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James Reilly flew on Space Shuttle Atlantis in 2001.


Retired astronaut picked to lead U.S. Geological Survey

President Donald Trump plans to nominate James Reilly, a former NASA astronaut and exploration geologist, to lead the U.S. Geological Survey (USGS), the White House announced today. If confirmed, the 63-year-old Reilly would lead a science agency whose researchers monitor for earthquakes and volcanic eruptions, among a host of other duties.

According to an interview from several years ago, Reilly first applied to be an astronaut in the 1980s. Working full-time as an exploration geologist for Enserch Exploration, an oil-and-gas company based in Dallas, Texas, Reilly eventually earned his doctorate in the geosciences in 1995 from the University of Texas in Dallas.

The degree apparently brought his academic credentials up to NASA’s standards, and the agency selected him to be an astronaut candidate in 1994. Reilly eventually flew on three Space Shuttle missions, logging 856 hours in space, including five spacewalks. Like many of his peers at the time, his work largely focused on assembling the International Space Station. He retired from NASA in 2008 and has since had stints in the private sector, including serving as a senior administrator for the American Public University System, a for-profit online university started in the 1990s. Reilly currently serves as a technical adviser on space operations at the U.S. Air Force’s National Security Space Institute in Colorado Springs, Colorado.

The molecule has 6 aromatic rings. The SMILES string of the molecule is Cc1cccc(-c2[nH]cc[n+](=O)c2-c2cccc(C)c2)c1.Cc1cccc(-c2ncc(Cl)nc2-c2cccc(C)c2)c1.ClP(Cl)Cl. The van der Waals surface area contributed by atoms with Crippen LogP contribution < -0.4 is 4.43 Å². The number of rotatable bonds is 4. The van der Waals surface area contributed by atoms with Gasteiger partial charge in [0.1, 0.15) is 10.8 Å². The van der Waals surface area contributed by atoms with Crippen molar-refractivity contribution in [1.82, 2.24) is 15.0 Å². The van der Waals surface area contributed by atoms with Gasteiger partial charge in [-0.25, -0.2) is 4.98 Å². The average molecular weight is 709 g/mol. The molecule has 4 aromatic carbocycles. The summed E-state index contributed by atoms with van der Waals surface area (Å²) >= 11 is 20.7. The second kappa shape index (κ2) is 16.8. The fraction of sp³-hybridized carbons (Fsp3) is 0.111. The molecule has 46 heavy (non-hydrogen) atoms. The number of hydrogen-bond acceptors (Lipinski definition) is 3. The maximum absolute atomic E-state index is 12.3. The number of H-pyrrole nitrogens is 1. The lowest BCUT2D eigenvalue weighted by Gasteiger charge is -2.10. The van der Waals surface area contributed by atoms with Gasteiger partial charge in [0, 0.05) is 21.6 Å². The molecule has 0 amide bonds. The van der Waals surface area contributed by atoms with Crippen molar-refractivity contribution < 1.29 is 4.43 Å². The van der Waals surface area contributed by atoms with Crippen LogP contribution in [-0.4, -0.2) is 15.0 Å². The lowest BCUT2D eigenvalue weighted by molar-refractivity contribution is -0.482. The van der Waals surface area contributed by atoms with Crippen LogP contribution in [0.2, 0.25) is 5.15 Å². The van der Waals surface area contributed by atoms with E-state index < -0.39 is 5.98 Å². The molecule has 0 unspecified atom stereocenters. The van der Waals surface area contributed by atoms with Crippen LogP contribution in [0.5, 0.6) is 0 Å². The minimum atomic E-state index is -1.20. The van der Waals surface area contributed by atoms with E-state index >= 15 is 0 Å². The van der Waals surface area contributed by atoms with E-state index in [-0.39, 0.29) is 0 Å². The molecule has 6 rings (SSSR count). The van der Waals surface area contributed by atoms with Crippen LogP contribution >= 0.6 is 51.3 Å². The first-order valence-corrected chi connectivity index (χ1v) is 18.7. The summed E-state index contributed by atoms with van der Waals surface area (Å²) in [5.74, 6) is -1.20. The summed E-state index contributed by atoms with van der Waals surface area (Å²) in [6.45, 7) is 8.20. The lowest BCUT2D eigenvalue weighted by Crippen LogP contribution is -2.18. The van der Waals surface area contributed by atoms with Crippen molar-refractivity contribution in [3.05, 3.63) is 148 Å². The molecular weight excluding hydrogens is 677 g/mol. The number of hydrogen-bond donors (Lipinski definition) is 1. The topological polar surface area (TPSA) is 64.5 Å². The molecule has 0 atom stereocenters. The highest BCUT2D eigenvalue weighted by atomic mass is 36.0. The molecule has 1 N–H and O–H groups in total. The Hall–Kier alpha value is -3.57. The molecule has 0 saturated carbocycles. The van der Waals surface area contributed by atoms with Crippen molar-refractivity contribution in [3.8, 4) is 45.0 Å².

A bureau of the Department of the Interior, USGS has a budget of $1.1 billion and a mandate that includes oversight of the Earth-observing Landsat satellites. Last year, the Trump administration sought to cut its 2018 budget by 15%, targeting programs focused on climate change as well as initiatives in earthquake early warning and volcanic hazard monitoring, among others. Congressional appropriators have pushed back on those cuts, but the 2018 budget is still pending.

If confirmed, Reilly would report to Interior Secretary Ryan Zinke, who has drawn scorn from environmentalists for his moves to open up most of the country’s coasts to offshore oil-and-gas drilling. Although USGS has largely stayed out of news during Zinke’s tenure, the agency drew criticism late last year for dramatically reducing the number of scientific employees who could travel to the principal annual meeting of the American Geophysical Union, the premiere gathering of geoscientists.